' Cinema Romantico: 50/50

Monday, October 10, 2011

50/50

What's most striking is that for a film about a character diagnosed with a rare form of cancer who essentially has an, ahem, "50/50" shot at survival is how little the characters progress emotionally. Typically in what we'll call for lack of a better term Disease Films, the change in characters is gargantuan and obvious while, on the other hand, "50/50" is about on par with how far pieces move on a cribbage board. It underscores how even in the midst of the most life altering revelation imaginable, we really change as people in the tiniest of increments, though those increments are, in fact, quite huge.


What's also striking about a film dealing with a cancer patient is how little we see of the patient undergoing cancer treatment. We see him talking things over with a therapist and getting shuttled to and from treatment sessions and we even see him strike up a friendship with a few older patients while they all wait together to undergo chemotherapy but the decision by writer Will Reiser and director Jonathan Levine is to keep the focus primarily on what transpires outside the hospital. This is not the film cheapening what is in reality an absurdly difficult process but choosing to show how what keeps someone in this particular situation going is what transpires outside the hospital.

At age 27 Adam Lerner (Joseph Gordon Levitt), a quiet do-gooder who doesn't drink or smoke or take drugs or even seem to use harsh language, is told he has spinal cancer. His support network is established - well, in theory it's a support network. His mother (Anjelica Huston, deft and brilliant) is worrywart who badgers her son about everything with only the best intentions that, of course, causes her son to wait a whole 2 days before actually telling her he has cancer. She wants to move in. He says no. His artist girlfriend Rachel (Bryce Dallas Howard) will take care of him. Except it's clear from the get-go their relationship is in mildly dire straits, explained when he tells his best friend and co-worker Kyle (Seth Rogen, a far better second banana than leading man and kind of resembles what Tony Roberts used to be to Woody Allen) that they haven't had sex in weeks. This is confusing to the pot-smoking, beer-swilling Kyle because all he ever seems to have on his mind is sex and, sure enough, once he gets the obligatory shock at Adam having a terrible disease out of the way he immediately begins to determine how they can use these news to score chicks.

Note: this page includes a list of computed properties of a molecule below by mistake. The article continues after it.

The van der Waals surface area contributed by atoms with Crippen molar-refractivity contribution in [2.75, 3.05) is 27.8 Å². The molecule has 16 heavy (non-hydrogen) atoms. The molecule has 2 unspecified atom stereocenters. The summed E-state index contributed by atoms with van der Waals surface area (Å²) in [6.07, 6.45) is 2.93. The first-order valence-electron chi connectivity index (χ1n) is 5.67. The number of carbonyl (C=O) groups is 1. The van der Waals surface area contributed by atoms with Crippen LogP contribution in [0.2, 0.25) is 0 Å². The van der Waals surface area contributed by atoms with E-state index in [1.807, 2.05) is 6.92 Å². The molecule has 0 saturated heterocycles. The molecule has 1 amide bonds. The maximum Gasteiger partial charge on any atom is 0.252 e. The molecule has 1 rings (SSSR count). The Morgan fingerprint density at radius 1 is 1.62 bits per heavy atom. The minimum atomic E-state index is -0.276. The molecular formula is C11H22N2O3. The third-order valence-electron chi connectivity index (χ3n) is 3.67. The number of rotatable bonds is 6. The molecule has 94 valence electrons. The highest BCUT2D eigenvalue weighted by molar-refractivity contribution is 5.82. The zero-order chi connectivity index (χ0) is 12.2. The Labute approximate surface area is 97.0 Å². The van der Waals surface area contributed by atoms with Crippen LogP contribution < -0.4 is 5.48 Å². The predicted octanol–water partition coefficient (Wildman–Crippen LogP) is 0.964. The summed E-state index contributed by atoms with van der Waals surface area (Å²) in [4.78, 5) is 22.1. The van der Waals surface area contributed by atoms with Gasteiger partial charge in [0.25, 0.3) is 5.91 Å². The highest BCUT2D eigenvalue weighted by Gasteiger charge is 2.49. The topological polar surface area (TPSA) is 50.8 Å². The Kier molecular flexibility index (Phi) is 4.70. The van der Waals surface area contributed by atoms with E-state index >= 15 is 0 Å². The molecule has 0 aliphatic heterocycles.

Adam is sent to a therapist, Katherine (Anna Kendrick, who has the film's best line precisely because of how she says it - "I won't take no for answer"), who isn't really a therapist but a grad student working on her dissertation. (She also streamlines things by doubling as the New Love Interest.) Adam is her, uh, third patient. She says things straight outta Psych 101 and tries to touch him tenderly on the arm as a means to reassure which only freaks him out. He also makes friends with a couple older patients with more pronounceable forms of cancer who turn him to the medical ganja and offer perspective.

All the relationships in this film are far from perfect. Adam won't return his mother's calls because he can't take her ceaseless worrying. It turns out Rachel is not being faithful. Kyle just seems to be using Adam to further his own agenda. Katherine, in truth, has no idea what she's doing and even admits in an awkward real world situation to her patient that she sort of stalks her ex on Facebook. All these characters have faults, to be sure, but they are also completely unequipped with how to approach the situation. Adam's unequipped, too, as the film moves along we realize "50/50" is as much about this little group's inability to communicate as it is about its main character's medical battle.


In the magnificent scene at the dinner table when Adam is trying to break the news to his parents he asks, "Have you seen 'Terms Of Endearment?'" This line works wonderfully on two levels. One, it's essentially saying without 'saying' it that "50/50" has no interest in being "Terms Of Endearment." This won't be a hardcore take on such a situation, rather a situation that spotlights how one when undergoes such a traumatic experience he or she needs - requires - comfort away from the endless crap. "50/50" is an illustration of the comfort which goes back to why scenes in the doctor's office are few. Two, this line speaks to our modern day pop culture saturation. Seriously, if I were diagnosed with the disease (knocking on wood - knocking on wood) my first thought unquestionably would be, "Well, Kylie Minogue had it. And she told it to fuck off. So I can tell it to fuck off, too!" I imagine thinking about it in that sort of context offers......comfort.

Admittedly, "50/50" does not stray far from the expected structure. But it colors in between those lines so adeptly it lets the film rise about any formula to which it may adhere. The last line is so perfect, so simple but so eloquent, it should be copied and pasted and forwarded to every screenwriter in Hollywood. I dig movies that are First Acts.

1 comment:

Castor said...

Pleasant movie. I thought it got off to a bit of a slow start and seems a bit too generic at times (the cold doctor who speaks in incomprehensible medical terms for example) but overall, it's a very sincere and competently told story.